Demonstrators from Melbourne’s Tigrayan community lined St Kilda Beach in body bags this past week, raising awareness against the alleged genocide occurring in Ethiopia.
The Tigray War in Ethiopia is a political conflict that began in November 2020 between the Tigray People’s Liberation Front (TPLF) — a guerilla movement-turned-political party – and the Ethiopian government.
Although the Ethiopian government claimed victory in November, the UN Refugee Agency and other humanitarian organisations insist that the conflict is ongoing. Melbourne’s demonstration is not an isolated event, with Tigrayan ex-pats protesting the conflict across the globe.
The Tigray Community Association in Victoria met with the Department of Foreign Affairs on November 24, noting that authorities “had no idea how many Australians were stranded [in the area] nor had an evacuation plan.” It is estimated that around 56,000 refugees have fled Ethiopia into neighbouring Sudan since early November, with the Tigray Community Association reporting that there are still at least 80 Australians trapped in the region.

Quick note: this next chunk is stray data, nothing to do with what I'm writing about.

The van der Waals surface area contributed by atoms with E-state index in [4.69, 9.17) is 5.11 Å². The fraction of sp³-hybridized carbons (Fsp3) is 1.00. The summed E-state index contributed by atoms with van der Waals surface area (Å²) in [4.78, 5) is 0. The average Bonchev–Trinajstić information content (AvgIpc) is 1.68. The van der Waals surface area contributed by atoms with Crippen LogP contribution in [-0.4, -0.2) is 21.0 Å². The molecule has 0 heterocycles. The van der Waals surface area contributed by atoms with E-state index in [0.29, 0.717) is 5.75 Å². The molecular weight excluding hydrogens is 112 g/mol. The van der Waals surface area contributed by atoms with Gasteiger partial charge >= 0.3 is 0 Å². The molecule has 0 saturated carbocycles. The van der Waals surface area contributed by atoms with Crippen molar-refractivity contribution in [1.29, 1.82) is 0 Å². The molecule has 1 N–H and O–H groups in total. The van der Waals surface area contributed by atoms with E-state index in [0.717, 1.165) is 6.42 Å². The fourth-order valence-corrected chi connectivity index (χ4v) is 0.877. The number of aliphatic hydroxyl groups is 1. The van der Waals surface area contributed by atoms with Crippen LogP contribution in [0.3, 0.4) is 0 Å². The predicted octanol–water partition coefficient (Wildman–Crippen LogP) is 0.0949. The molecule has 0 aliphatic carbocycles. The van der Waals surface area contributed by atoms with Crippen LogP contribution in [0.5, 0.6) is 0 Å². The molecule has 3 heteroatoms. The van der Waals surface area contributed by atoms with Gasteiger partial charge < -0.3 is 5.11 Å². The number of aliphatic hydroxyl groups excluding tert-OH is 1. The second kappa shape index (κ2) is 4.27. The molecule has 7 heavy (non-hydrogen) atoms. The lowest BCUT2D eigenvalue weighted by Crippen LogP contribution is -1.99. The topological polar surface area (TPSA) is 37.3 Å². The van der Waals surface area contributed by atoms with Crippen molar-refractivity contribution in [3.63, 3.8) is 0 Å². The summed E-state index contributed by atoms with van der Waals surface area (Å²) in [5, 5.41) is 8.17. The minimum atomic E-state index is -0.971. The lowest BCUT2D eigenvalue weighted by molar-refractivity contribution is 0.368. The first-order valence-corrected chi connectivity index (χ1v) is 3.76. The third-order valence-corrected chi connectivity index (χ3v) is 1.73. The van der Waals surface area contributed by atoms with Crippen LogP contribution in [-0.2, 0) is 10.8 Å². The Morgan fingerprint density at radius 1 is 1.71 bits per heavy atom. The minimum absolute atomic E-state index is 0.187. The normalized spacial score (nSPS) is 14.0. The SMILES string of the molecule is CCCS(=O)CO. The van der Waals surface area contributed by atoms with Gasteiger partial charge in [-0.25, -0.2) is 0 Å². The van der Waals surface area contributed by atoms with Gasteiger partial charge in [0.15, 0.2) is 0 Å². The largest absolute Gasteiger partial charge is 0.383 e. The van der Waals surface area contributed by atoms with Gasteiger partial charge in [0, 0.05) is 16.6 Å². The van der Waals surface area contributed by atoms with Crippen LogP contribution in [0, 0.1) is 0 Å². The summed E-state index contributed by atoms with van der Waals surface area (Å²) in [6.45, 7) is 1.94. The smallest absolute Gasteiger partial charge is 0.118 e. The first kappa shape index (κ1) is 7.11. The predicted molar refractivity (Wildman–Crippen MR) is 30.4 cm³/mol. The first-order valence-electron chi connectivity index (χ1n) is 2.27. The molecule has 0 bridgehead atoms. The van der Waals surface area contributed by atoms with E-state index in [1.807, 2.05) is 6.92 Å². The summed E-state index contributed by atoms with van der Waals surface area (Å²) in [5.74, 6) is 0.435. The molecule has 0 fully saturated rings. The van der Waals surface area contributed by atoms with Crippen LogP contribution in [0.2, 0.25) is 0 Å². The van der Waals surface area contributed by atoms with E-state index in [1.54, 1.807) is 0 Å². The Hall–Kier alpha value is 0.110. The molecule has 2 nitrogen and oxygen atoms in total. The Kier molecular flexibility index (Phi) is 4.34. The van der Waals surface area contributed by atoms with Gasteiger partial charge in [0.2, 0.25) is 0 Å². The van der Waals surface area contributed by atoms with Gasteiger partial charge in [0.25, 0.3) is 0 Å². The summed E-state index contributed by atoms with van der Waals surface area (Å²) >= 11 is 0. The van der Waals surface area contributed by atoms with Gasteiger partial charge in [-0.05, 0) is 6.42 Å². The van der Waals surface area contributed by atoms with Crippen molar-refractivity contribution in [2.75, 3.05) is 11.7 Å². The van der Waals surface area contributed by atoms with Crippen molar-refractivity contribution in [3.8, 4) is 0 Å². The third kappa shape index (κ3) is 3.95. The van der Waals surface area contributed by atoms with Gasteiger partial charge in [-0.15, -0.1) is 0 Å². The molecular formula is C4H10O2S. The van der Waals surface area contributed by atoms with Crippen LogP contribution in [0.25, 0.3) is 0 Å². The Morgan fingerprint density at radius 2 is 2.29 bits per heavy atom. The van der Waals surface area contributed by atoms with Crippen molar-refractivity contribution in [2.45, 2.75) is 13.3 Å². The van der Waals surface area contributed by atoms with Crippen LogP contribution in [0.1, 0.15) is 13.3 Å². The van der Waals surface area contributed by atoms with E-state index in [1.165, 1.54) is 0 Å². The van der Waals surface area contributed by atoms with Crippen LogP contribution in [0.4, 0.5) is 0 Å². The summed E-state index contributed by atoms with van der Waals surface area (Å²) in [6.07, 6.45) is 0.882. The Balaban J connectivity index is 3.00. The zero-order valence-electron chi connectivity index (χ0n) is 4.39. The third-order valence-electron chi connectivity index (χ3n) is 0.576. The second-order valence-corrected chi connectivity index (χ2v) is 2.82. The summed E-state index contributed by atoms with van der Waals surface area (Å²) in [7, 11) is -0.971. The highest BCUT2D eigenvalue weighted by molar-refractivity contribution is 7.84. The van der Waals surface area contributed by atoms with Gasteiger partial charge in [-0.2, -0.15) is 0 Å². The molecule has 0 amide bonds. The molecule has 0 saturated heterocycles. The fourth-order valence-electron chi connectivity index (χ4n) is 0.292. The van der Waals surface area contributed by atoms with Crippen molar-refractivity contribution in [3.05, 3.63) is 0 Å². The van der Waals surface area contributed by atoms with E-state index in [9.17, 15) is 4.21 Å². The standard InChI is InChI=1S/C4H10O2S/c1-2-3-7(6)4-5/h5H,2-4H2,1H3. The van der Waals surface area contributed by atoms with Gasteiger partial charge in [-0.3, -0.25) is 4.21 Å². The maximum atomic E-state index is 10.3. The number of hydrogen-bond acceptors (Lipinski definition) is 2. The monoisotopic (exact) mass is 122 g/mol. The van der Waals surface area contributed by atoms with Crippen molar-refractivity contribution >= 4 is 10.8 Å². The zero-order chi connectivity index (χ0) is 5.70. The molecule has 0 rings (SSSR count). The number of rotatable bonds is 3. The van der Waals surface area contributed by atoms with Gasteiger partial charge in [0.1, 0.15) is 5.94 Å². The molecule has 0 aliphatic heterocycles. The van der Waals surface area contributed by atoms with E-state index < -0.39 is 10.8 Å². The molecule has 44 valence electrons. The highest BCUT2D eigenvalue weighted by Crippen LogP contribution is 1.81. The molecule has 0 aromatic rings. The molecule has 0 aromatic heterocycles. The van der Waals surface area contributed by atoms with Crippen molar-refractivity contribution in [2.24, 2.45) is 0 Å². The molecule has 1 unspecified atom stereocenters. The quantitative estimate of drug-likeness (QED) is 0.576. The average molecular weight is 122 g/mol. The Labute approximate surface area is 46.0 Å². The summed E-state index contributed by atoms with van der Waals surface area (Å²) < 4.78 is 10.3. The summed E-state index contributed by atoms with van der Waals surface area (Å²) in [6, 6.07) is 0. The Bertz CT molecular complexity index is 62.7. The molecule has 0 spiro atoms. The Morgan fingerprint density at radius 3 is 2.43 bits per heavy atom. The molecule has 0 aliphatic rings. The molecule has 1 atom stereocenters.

— Omna Tigray (@OmnaTigray) January 9, 2021
However, in stark contrast to this claim, the Chargé D’Affaires at the Ethiopian embassy in Canberra, Beryihun Degu Temesgen, recently informed the ABC that all Australian nationals who wanted to be evacuated from Tigray had exited the country.
“The Tigray community in Melbourne has already started to hear of families that have been lost to this senseless war,” the association said.
Good job #Australia #Tigrayans. You have told a lot of stories to the world l about the ongoing #TigrayGenocide. It’s sad to see the int’l community keep silent about the #Tigray crisis.
.@UN @EU_Commission @ABlinken @AmbassadorRice @antonioguterres @USUN @KenRoth @mbachelet pic.twitter.com/cwJX9dNahL
— Fitwi Meles (@FitwiMeles) January 8, 2021
“We ask the Australian Government to make efforts to evacuate its citizens from the region,” the Tigray Community Association in Victoria told the ABC.
“[We] urge the Ethiopian Government for an immediate cessation of hostilities, allow for humanitarian assistance to be delivered to those in need, and to conduct all-inclusive political negotiations between political parties.”